Michele Hansen  2:00 
I remember pre-pandemic, you were working on your consulting Monday to Thursday. And then you were devoting Fridays to side projects, getting your own business going. So it was like, like an 80-20 split between consulting and I'm curious, has that shift? I mean, shifted in the last couple of months? Since you you really started focusing on your in an image management service?

Colleen Schnettler  2:29 
Yes, it really has, I think one of the things, you know, almost all developers will say is like software is harder than everyone thinks it is. And it's just like, all of these things you have to do. And you have to do. So I would say I've almost shifted that balance. I'm doing 80% file uploader and 20% consulting, maybe, you know, probably something like that. Maybe two days a week, I'm doing consulting. But I really, the thing is, I think it's important, remember, like, I really enjoy it. Like I really like this side project, I'm really having a good time. And I'm really learning a lot. And so yeah, it's just, I've just been giving it a lot of time. And I feel like you know, that's something if I'm going to try it, I'm going to try it. So that's what I'm doing.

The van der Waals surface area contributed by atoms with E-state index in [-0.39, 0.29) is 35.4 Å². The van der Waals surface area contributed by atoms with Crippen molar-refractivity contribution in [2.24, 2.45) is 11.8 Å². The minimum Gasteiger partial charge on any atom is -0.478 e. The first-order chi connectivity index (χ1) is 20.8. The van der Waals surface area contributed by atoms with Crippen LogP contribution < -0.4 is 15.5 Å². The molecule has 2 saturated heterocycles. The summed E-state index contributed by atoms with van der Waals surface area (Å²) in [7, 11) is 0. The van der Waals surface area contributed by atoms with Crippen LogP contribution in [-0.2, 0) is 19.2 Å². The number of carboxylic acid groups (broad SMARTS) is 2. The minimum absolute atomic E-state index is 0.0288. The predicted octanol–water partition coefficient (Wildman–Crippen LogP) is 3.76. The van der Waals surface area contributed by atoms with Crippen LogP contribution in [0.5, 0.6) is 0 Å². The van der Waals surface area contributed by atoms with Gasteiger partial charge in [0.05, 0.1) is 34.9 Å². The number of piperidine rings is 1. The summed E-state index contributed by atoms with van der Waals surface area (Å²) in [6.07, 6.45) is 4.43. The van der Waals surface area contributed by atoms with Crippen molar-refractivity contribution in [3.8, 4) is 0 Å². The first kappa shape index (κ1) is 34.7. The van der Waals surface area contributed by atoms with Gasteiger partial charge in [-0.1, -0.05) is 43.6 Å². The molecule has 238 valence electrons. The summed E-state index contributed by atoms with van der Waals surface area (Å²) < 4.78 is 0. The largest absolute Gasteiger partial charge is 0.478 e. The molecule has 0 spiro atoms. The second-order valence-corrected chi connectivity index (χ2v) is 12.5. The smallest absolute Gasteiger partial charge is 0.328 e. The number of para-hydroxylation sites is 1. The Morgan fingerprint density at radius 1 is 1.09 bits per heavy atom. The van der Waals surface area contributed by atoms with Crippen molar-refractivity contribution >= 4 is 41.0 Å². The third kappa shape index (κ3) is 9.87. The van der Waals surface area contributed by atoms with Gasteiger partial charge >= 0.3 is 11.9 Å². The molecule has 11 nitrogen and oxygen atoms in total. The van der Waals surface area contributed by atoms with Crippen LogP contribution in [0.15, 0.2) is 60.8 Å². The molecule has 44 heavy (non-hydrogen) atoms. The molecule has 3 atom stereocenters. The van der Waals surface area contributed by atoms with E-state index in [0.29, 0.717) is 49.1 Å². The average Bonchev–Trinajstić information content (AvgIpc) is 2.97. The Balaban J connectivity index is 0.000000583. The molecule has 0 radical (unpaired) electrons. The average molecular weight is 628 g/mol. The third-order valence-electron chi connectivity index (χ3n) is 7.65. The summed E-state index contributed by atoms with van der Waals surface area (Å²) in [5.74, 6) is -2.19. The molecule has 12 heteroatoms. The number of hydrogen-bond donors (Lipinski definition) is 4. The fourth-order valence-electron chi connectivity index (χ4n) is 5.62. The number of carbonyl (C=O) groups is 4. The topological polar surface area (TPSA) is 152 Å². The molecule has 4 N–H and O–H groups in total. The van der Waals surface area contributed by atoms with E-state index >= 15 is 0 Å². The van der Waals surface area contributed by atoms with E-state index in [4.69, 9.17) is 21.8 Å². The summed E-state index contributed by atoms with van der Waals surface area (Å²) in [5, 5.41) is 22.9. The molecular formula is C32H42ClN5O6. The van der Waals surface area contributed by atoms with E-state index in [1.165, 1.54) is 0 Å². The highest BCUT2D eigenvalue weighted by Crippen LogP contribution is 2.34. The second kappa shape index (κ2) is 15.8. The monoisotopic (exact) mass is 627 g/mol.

Michele Hansen  3:16 
Something I hear in your voice is how excited you are about what you're working on. And when you mentioned your conversation with your husband about the times you had a nine to five job and how much you hated them, it sounds like there was no passion there. And so yes, the hours are important, but it sounds like something you value is being challenged. And it sounds like you weren't getting any of that challenge or excitement or newness in those nine to five jobs or even really the responsibility maybe that that comes with running your own project, which, you know, we all know in large corporations, it's the hard thing to find.

Colleen Schnettler  4:03